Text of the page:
If I thought about it, I’d worry about the legality of our speeding relationship.
So I don’t think. It’s a stop sign we roll straight through.
We’re parked with the headlights off. My hand breaches the touch barrier, her cheek warm and blushing. In her eyes the stars glimmer, a celestial ocean begging to be explored.
Houston plays the right tune over the radio as we enter alien territory with tentative lips. I’m rusty, she’s new, but our confidence grows. The take-off has us gasping for breath. We hold on tighter, tongues interlock, and she grips the hair on the back of my head.
My knotted stomach unties with a sigh of relief. I entertain the thought of untying something else.
“It’s almost ten,” she says, stopping abruptly.
That’s the time her parents told her to be home by. She shows me what happens when she’s late, pulling up her shirt to reveal black and blue marks on her porcelain skin, tender to the touch, glowing in the moonlight cascading through the sunroof. For her sake, I figure enough chances have been taken and I put the car in gear.
Windows down, the ride falls quiet. But we’re both okay with it. With her head resting on me, beautiful and long black hair draping down my shoulder, we lose ourselves in thinking. Wondering what the other is wondering about. Our date at the movies is already repeating like a film-reel in my brain.
I’m afraid taking a drink of water might wash away her cherry lipstick. It tastes as good as it looks on her. Besides, I like her leaning on me too much to move my arm, and my hand’s occupied with her thigh. She has a hand placed the same on me, using her nails just right to get me going.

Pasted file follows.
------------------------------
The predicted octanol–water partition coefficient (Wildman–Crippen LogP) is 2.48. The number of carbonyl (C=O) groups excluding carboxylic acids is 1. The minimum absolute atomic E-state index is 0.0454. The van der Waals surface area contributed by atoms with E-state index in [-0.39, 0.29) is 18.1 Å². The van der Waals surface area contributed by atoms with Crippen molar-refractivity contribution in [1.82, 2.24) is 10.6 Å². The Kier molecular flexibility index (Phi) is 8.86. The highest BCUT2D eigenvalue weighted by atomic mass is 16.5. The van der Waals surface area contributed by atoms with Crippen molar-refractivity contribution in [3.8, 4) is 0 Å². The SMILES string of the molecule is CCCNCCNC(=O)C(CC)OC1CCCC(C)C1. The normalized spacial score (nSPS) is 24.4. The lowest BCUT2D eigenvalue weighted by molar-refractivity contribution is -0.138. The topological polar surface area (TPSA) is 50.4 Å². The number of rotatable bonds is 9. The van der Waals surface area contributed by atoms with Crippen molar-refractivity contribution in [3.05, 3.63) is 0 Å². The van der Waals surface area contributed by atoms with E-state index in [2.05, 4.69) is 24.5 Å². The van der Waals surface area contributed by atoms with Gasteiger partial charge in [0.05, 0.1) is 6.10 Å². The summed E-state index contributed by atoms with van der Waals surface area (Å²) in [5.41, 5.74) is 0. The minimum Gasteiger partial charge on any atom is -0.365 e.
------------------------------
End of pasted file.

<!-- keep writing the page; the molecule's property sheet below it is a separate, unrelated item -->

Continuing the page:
Moments later we pull into her driveway. Her house looks asleep, and to keep it that way I park halfway there, roll-up the windows, and turn the lights off. I hit resume on the music as she comes on top of me.
I’ve never known a girl who handles a manual the way she does.
“You’re a 20 year old, 6’2, 182 pound college football quarterback. She’s an 18 year old, 5’0, 101 pound high-school varsity cheerleader. I know how you men are,” badgers the prosecutor, appealing more toward the jury who are nodding in agreement.
She moves on before my attorney can object. Not that he would’ve; he’d told me right away I should just take the plea deal.
“Then what happened?”
I explain that soon after we’d broken up, she texted me a threat. How she’d have to ruin me if I didn’t marry her in order to repent for impregnating her outside of wedlock.
In response, I blocked her number. And sure enough, a rumor suddenly swept through town like a drug search. All my friends believed her lie and turned their backs on me. That’s why the gallery is full of her family and friends, not mine. The only person here for me is my mother, who was a real victim; my existence is evidence of that. My mother told me I have my father’s eyes, except mine have the look of innocence.
“And where is this text message now?”
“I… deleted it– I didn’t think she was serious!” I stammer.
The prosecutor says nothing, sitting down triumphantly.
“Anything you’d like to say before the ruling?” the judge asks me, looking down on me over the brim of her glasses.
Nothing hurt worse than knowing this stranger sitting there, staring at her hands, never daring to meet my eye, had once been my girlfriend. It was like I came home to find an eviction notice and the locks changed. Just hating her would’ve been easier. But I can’t. I remember the bruises she’d shown me, and God knows what would have happened to her if she hadn’t lied and told her father I’d raped her.
I turn to her. “I forgive you.”
“Very well. Has the jury reached a verdict?”
“Yes, your honor. We find the defendant: guilty.”
Smith is an 18-year-old writer from Michigan. During his senior year he wrote for the Romeo High-School newspaper “The Juliet Journal” and got about a dozen articles published online.